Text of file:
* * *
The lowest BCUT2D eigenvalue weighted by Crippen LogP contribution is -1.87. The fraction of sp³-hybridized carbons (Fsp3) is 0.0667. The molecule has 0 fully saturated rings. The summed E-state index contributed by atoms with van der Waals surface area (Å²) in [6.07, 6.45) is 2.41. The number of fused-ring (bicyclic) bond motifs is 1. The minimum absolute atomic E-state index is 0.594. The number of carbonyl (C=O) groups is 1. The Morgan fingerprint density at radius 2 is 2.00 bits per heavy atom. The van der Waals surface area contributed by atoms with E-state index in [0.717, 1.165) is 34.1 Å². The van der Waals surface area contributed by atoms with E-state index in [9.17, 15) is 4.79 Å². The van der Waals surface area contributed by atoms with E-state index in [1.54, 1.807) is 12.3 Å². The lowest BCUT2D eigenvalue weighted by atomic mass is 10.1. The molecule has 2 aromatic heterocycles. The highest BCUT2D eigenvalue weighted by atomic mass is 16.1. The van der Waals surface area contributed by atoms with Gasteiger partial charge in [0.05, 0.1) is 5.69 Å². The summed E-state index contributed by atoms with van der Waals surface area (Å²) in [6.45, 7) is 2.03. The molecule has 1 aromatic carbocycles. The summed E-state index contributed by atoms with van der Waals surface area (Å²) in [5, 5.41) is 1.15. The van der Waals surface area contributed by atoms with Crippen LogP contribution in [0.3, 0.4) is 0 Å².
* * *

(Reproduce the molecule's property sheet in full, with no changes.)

The lowest BCUT2D eigenvalue weighted by Crippen LogP contribution is -1.87. The fraction of sp³-hybridized carbons (Fsp3) is 0.0667. The molecule has 0 fully saturated rings. The summed E-state index contributed by atoms with van der Waals surface area (Å²) in [6.07, 6.45) is 2.41. The number of fused-ring (bicyclic) bond motifs is 1. The minimum absolute atomic E-state index is 0.594. The number of carbonyl (C=O) groups is 1. The Morgan fingerprint density at radius 2 is 2.00 bits per heavy atom. The van der Waals surface area contributed by atoms with E-state index in [0.717, 1.165) is 34.1 Å². The van der Waals surface area contributed by atoms with E-state index in [9.17, 15) is 4.79 Å². The van der Waals surface area contributed by atoms with E-state index in [1.54, 1.807) is 12.3 Å². The lowest BCUT2D eigenvalue weighted by atomic mass is 10.1. The molecule has 2 aromatic heterocycles. The highest BCUT2D eigenvalue weighted by atomic mass is 16.1. The van der Waals surface area contributed by atoms with Gasteiger partial charge in [0.05, 0.1) is 5.69 Å². The summed E-state index contributed by atoms with van der Waals surface area (Å²) in [6.45, 7) is 2.03. The molecule has 1 aromatic carbocycles. The summed E-state index contributed by atoms with van der Waals surface area (Å²) in [5, 5.41) is 1.15. The van der Waals surface area contributed by atoms with Crippen LogP contribution in [0.3, 0.4) is 0 Å².